The shards of the mirror glittered and vibrated, reflecting numerous eyes. Then they slowly began to levitate, all the tiny fragments splintered across the room gathering together and reforming. Swiftly they became whole again, and the mirror floated in the air eerily toward the cardinal. Within the reflection he no longer saw himself, but another being gazing back at him. Lost for breath, he gaped in bewilderment, unable to form words. The being had the fairest of all faces. Beautiful, with an aura of inexorable grace, it had resplendent, shimmering wings—pair upon pair of them in varied iridescent hues. The countenance observed him with a soft smile, measuring him with his intoxicating, lucent blue eyes. “Do you know who I am, old man?” the mirror asked him blithely. The cardinal was immediately enraptured, but could feel the cross burning on his neck. “Take it off and it will not sear your skin,” the angel remarked mildly, his limpid blue eyes gazing lovingly upon the cardinal. The cardinal, like a man too deeply drunken to think, brought his hand to his neck and ripped the cross thoughtlessly off and cast it away. “That is better now, isn’t it? Always bearing the cross. Well, he carried his cross and now he wants the whole world to carry it with him . . . how truly selfish.” The voice, though laced with reproach, was heartrendingly sweet and full of understanding and promise. It rang like silver bells. The cardinal’s mouth hung open indecorously, and he found himself nodding his head in agreement with the angel’s words as his fear began to dissipate. “I do not want you to carry this cross, this heavy burden of debt,” the angel continued. “This false salvation you were peddled is a lie. I, on the contrary, want you to be free, liberated from your thralldom. The earth is your inheritance to rule over as a god, like you were promised. And yet they have deprived you of your freedom. My heart grieves for you,” the angel sympathized, his voice laden with unquenchable sorrow. As the angel spoke, the mirror began to ripple like molten silver, and he emerged from it, as though pushing through a translucent shroud. Robed in white flowing garments, he grasped a long spear in his left hand pointing it downwards, the bitter tip glistening coldly. Standing before the cardinal revealed in his full glory, he smiled fully—but the warmth never reached his detached, frosted gaze. “I want to liberate you from your thralldom,” he said. “I have watched over you all, my tender flock. I am Lucifer, the morning star, the first to greet you with my love into this life, and the last to claim you on my dark stallion of death. I have come to free you.” His persuasive voice was soothing and nurturing, like a gentle river rippling mildly over soft bedrock. The cardinal found himself in a daze of awe, and within him woke his longing for power and lust for dominion. “Come to me, let me free you, and we shall destroy the Twilit world that has robbed you of the gifts that you so deserved.” The fatherly voice of the angel was indignant yet gentle, and he beamed at the cardinal who nodded back eagerly. “Let me into your heart, then. Lead me into your house, in this false edifice erected in the name of God, and let us together find the lost sheep in the house of God. I am his true son, after all, prince of the world.” He glided towards the cardinal, his numerous nacre wings extending into the chamber. They shed their own pearly light, and it seemed he floated like a silver vision. The angel knelt beside the cardinal, gazing into his watery eyes. “Let me into his house.” The voice was slightly more pressing now. The cardinal, dazed, nodded in agreement. With a satisfied smile, the angel touched the cardinal’s chest with a slender finger, right at his heart, and breathed over him. The cardinal groaned, falling instantly asleep. The angel then shifted like a blurring image, colors melting and running, twisting like molten glass into a murky mess of shadow and dirt-colored fumes. The gleaming wings fell to the ground, losing their feathers and rotting instantly. Now instead of the radiant angel, there stood a hooded and cloaked figure, emanating death. Like a black hole, it sucked in all the light around him, exerting a fearsome pull. The light from the candles swirled and were drawn into him, as though he were a gasping sinkhole.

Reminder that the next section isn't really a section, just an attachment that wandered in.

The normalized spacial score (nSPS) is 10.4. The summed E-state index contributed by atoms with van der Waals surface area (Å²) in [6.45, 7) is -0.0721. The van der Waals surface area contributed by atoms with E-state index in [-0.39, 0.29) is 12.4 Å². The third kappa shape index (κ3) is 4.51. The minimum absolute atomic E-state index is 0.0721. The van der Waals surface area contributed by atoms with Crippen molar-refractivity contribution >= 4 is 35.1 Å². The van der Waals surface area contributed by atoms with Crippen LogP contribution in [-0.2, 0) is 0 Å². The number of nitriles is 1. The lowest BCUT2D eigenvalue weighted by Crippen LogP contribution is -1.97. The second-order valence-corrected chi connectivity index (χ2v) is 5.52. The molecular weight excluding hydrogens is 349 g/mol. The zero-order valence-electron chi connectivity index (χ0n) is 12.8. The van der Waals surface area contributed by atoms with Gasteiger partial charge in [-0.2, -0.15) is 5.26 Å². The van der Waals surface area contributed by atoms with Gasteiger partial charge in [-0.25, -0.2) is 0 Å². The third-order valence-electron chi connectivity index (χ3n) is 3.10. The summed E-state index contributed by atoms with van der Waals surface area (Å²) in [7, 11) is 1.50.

The lights that weren’t drowned out flared in his presence, then guttered as he walked towards the discarded cross lying dully on the ground. With his foot he trampled it into the ground. Then the lights went out and laughter resounded. It echoed through the abbey walls, shaking it to its foundations until all the lights within went out, and all the icons fell to the ground, dashed down by something far more sinister than the raging gale outside.
About the Author
Tamara Lakomy is British born but grew up in North Africa during troubled times. She resides in London.
She studied archaeology and became enamoured with the shamanistic practices of indigenous people.
She is an author and poet who seeks to challenge our notions of reality, and see life with a different perspective.
She works in East Africa with indigenous tribes studying the origins of mankind and the salient golden thread in the tapestry of humanity’s beliefs.